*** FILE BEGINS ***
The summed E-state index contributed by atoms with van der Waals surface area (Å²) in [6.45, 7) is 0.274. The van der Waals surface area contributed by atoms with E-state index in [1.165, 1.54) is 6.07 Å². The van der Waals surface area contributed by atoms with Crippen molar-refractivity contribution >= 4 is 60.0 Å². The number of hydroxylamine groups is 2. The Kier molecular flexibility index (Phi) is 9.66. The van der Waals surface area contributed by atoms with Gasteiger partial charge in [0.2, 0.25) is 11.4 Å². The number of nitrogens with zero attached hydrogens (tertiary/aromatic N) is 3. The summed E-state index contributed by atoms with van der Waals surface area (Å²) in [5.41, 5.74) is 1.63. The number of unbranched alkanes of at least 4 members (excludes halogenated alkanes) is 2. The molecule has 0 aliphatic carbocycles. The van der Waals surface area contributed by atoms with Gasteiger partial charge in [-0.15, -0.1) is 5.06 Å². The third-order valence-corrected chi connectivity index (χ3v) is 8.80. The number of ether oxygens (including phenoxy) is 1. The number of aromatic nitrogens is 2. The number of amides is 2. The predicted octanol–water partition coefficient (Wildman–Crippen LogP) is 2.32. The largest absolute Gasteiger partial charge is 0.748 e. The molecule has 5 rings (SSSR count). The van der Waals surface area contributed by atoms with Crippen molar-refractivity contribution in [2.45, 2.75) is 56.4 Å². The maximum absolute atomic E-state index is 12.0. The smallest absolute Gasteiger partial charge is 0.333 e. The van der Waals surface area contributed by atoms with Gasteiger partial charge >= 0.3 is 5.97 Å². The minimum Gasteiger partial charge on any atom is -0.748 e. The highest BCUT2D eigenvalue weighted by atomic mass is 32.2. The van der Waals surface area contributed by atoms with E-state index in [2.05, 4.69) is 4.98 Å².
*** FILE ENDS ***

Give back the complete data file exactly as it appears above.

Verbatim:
The summed E-state index contributed by atoms with van der Waals surface area (Å²) in [6.45, 7) is 0.274. The van der Waals surface area contributed by atoms with E-state index in [1.165, 1.54) is 6.07 Å². The van der Waals surface area contributed by atoms with Crippen molar-refractivity contribution >= 4 is 60.0 Å². The number of hydroxylamine groups is 2. The Kier molecular flexibility index (Phi) is 9.66. The van der Waals surface area contributed by atoms with Gasteiger partial charge in [0.2, 0.25) is 11.4 Å². The number of nitrogens with zero attached hydrogens (tertiary/aromatic N) is 3. The summed E-state index contributed by atoms with van der Waals surface area (Å²) in [5.41, 5.74) is 1.63. The number of unbranched alkanes of at least 4 members (excludes halogenated alkanes) is 2. The molecule has 0 aliphatic carbocycles. The van der Waals surface area contributed by atoms with Gasteiger partial charge in [-0.15, -0.1) is 5.06 Å². The third-order valence-corrected chi connectivity index (χ3v) is 8.80. The number of ether oxygens (including phenoxy) is 1. The number of aromatic nitrogens is 2. The number of amides is 2. The predicted octanol–water partition coefficient (Wildman–Crippen LogP) is 2.32. The largest absolute Gasteiger partial charge is 0.748 e. The molecule has 5 rings (SSSR count). The van der Waals surface area contributed by atoms with Crippen molar-refractivity contribution in [2.45, 2.75) is 56.4 Å². The maximum absolute atomic E-state index is 12.0. The smallest absolute Gasteiger partial charge is 0.333 e. The van der Waals surface area contributed by atoms with Gasteiger partial charge >= 0.3 is 5.97 Å². The minimum Gasteiger partial charge on any atom is -0.748 e. The highest BCUT2D eigenvalue weighted by atomic mass is 32.2. The van der Waals surface area contributed by atoms with E-state index in [2.05, 4.69) is 4.98 Å².